When you're seven years old, that hurts.
But I had my little sister to take care of,
and she cried every day at summer camp.
So I decided to put on a brave face,
and embrace everything I could about the American way of life.
We later did what we called "the summer camp experiment,"
for eight years in different cities that many Americans haven't even heard of.
What I remember most about these moments was when I finally clicked with someone.
Making a friend was a special reward.
Everybody wants to feel valued and accepted,
and we think it should happen spontaneously, but it doesn't.
When you're different, you have to work at belonging.
You have to be either really helpful, smart, funny,
anything to be cool for the crowd you want to hang out with.
Later on, when I was in high school,
my dad expanded on his summer plan,
and from Caracas he sent me to Wallingford, Connecticut,
for the senior year of high school.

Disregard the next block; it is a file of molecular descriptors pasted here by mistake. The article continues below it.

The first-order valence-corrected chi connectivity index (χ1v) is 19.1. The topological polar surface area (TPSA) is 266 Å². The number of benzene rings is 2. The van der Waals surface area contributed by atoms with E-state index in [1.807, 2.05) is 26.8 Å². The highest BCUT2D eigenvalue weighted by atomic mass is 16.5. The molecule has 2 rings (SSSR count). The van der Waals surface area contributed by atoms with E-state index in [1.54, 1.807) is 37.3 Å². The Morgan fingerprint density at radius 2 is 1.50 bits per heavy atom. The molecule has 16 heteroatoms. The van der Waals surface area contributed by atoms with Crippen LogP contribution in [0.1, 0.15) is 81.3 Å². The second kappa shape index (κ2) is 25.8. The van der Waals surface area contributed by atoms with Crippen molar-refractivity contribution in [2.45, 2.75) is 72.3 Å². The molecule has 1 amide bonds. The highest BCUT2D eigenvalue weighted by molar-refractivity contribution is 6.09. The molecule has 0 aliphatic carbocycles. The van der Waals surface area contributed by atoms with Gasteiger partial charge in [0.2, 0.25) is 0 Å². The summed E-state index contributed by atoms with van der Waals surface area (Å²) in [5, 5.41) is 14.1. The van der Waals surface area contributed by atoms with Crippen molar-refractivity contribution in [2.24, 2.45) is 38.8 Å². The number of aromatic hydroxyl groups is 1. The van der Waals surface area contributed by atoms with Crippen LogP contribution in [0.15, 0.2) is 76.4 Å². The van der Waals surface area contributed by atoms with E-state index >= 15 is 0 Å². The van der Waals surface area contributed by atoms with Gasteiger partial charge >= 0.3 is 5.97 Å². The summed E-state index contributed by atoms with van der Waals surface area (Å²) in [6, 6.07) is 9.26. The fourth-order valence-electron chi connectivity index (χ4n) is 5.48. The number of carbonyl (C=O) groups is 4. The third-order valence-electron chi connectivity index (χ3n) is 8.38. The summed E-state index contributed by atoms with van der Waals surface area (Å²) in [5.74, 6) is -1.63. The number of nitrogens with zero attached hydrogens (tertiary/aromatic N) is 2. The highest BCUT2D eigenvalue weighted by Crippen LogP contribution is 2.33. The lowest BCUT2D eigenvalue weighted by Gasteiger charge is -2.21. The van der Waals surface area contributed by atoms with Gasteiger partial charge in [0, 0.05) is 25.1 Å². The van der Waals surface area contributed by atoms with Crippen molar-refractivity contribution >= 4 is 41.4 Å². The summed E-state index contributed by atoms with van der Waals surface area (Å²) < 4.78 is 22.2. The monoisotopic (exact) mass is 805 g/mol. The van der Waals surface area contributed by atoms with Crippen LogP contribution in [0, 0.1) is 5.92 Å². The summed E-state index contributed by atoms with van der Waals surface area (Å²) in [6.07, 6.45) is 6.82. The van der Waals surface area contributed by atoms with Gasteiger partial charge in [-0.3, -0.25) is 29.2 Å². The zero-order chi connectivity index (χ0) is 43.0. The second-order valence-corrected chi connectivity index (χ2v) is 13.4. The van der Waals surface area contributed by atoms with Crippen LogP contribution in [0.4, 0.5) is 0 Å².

This time, I remember daydreaming on the plane
about "the American high school experience" - with a locker.
It was going to be perfect,
just like in my favorite TV show: "Saved by the Bell."
I get there, and they tell me
that my assigned roommate is eagerly waiting.
I opened the door,
and there she was, sitting on the bed,
with a headscarf.
Her name was Fatima, and she was Muslim from Bahrain,
and she was not what I expected.
She probably sensed my disappointment when I looked at her
because I didn't do too much to hide it.
See, as a teenager, I wanted to fit in even more,
I wanted to be popular,
maybe have a boyfriend for prom,
and I felt that Fatima just got in the way
with her shyness and her strict dress code.
I didn't realize that I was making her feel
like the kids at summer camp made me feel.
This was the high school equivalent of asking her,
"Do you know what a hamburger is?"
I was consumed by my own selfishness
and unable to put myself in her shoes.
I have to be honest with you,
we only lasted a couple of months together,
because she was later sent to live with a counselor
instead of other students.
I remember thinking, "Ah, she'll be okay.
She's just different."
You see, when we label someone as different,
it dehumanizes them in a way.
They become "the other."
They're not worthy of our time, not our problem,
and in fact, they, "the other," are probably the cause of our problems.
So, how do we recognize our blind spots?